Our Center cooperates closely with other clinics and specialists from many fields. If there is a sudden need for an additional test or another specialist consultation — for instance, if a consultation with a cardiologist in the case of heart arrhythmia is needed — it can all be organized very quickly. The most surprising thing is that sometimes it is not only women who need a consultation. We recently had a case where it appeared that our patient’s husband had problems with his lungs, so we contacted a specialist and the next day, the man was sent off to an appointment with a specialized clinic.

— Nowadays more and more women are tending to become mothers at quite a mature age. This is known to increase the risk of complications significantly.

— ‘Mature pregnant women’ are one of our major specializations. This group of patients includes women who become pregnant at around the age of 40 or later. We examine them most thoroughly and offer them a special program of pregnancy management.

In all cases, it is me personally who performs all the tests, like the ultrasound scan, organ diagnostics, and placental diagnostics. Besides this, genetic studies of the fetus are performed and additional consultations are given. In this way, we can minimize all the risks.

— Data on women of fifty and even sixty years old who have given birth to children are frequently published. How old was your oldest patient?

— 55. She was a famous photographer. It was her first child, so we went with a caesarian section. Our team managed her all the way through the pregnancy. Needless to say, she was very happy!

— What risks to a child’s health can a mature mother’s age pose?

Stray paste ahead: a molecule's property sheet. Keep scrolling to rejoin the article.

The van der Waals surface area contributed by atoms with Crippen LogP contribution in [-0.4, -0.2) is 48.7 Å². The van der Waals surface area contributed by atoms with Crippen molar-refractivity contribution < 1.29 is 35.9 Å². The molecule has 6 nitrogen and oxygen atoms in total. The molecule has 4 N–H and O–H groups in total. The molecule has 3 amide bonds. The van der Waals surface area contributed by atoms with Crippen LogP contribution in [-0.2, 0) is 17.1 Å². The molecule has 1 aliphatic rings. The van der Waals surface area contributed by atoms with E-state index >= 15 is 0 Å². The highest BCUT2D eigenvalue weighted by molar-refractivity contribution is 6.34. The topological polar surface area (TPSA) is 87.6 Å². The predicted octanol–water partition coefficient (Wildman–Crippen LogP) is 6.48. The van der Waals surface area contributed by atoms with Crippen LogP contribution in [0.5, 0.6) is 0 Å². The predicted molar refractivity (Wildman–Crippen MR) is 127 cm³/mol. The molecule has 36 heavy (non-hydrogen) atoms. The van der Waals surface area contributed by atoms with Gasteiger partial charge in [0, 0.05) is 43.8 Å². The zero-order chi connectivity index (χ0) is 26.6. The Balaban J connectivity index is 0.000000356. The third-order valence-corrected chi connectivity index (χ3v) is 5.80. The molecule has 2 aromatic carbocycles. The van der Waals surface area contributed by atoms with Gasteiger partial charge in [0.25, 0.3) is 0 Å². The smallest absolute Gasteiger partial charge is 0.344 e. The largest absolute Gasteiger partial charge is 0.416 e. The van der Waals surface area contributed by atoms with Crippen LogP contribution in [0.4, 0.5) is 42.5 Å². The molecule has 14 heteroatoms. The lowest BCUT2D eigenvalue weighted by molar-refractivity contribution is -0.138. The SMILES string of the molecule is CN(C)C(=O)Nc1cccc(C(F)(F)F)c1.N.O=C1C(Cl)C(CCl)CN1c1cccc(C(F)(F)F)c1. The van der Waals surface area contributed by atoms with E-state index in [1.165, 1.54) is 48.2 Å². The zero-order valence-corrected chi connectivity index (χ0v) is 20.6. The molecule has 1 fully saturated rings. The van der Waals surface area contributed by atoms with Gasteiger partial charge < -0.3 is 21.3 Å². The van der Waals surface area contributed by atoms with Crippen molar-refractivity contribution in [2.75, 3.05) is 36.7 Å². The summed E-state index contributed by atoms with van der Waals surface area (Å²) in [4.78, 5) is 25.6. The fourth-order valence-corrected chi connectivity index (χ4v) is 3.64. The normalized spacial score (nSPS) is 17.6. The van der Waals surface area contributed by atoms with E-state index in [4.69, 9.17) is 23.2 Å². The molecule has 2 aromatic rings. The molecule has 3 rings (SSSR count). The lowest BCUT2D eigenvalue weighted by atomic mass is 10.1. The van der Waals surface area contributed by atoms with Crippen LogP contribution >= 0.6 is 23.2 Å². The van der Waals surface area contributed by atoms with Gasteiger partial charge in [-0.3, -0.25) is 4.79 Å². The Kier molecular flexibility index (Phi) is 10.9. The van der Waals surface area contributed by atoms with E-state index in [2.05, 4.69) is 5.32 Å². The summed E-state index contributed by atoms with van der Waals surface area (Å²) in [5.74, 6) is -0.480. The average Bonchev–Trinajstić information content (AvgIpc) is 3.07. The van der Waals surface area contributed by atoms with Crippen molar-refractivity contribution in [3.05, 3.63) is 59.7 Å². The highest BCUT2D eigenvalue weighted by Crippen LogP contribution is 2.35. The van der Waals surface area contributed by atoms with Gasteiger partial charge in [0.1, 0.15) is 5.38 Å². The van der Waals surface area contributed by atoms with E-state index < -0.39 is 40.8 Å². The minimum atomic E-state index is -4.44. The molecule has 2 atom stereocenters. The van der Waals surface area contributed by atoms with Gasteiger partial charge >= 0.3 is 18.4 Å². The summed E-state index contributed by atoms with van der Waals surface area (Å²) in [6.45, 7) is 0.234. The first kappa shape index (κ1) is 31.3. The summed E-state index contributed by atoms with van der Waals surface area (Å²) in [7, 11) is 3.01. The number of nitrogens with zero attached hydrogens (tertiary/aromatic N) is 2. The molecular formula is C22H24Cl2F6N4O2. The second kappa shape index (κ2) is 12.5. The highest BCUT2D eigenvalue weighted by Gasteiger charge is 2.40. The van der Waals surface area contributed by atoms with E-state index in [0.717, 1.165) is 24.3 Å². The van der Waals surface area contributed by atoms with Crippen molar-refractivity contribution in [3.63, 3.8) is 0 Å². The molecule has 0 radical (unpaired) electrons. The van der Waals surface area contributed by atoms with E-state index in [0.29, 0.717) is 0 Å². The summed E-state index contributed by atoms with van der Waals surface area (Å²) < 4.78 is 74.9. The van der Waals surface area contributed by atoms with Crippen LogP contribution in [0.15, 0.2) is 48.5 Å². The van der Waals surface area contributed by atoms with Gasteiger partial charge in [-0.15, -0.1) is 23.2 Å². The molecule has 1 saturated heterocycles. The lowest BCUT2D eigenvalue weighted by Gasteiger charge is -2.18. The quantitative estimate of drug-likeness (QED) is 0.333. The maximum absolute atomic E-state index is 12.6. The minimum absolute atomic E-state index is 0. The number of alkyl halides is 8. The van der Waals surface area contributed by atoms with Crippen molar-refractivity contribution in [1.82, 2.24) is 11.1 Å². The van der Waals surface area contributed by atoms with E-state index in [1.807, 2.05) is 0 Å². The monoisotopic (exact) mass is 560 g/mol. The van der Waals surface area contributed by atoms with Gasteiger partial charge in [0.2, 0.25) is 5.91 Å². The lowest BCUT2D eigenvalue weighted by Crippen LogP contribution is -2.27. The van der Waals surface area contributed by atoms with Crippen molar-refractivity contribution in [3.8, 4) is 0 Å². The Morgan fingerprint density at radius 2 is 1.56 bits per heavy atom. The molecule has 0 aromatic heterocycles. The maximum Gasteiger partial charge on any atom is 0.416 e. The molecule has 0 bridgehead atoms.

— There was a study conducted in the Fertilization Center we collaborate closely with. They gathered statistics on the state of health of newborns whose mothers were over 40. Unfortunately, they are not as good as those of young obstetric patients. However, medicine is progressing and I keep saying that thorough examinations carried out by professionals before and during pregnancy are sure to minimize the risks. Every time a patient comes to me for an ultrasound scan, I personally examine the child’s organs, check the state of the placenta and blood vessels, and monitor all the parameters. And I do this regularly, starting from week 20, while many doctors do not do this.

— What overall evaluation can you give to modern, middle-aged expectant mothers?

— The majority of women who want to have a child at around 40 years of age are from large cities. They have been building their career, they have achieved a certain position, and they can afford high-quality medical service. Such women tend to be more aware of their health and healthy eating and exercise, so their physical condition is often quite enviable. But, on the whole, modern women in their 40s and 50s seem to treat their health with more respect that in the past. It means that the chances of producing a healthy child are very good.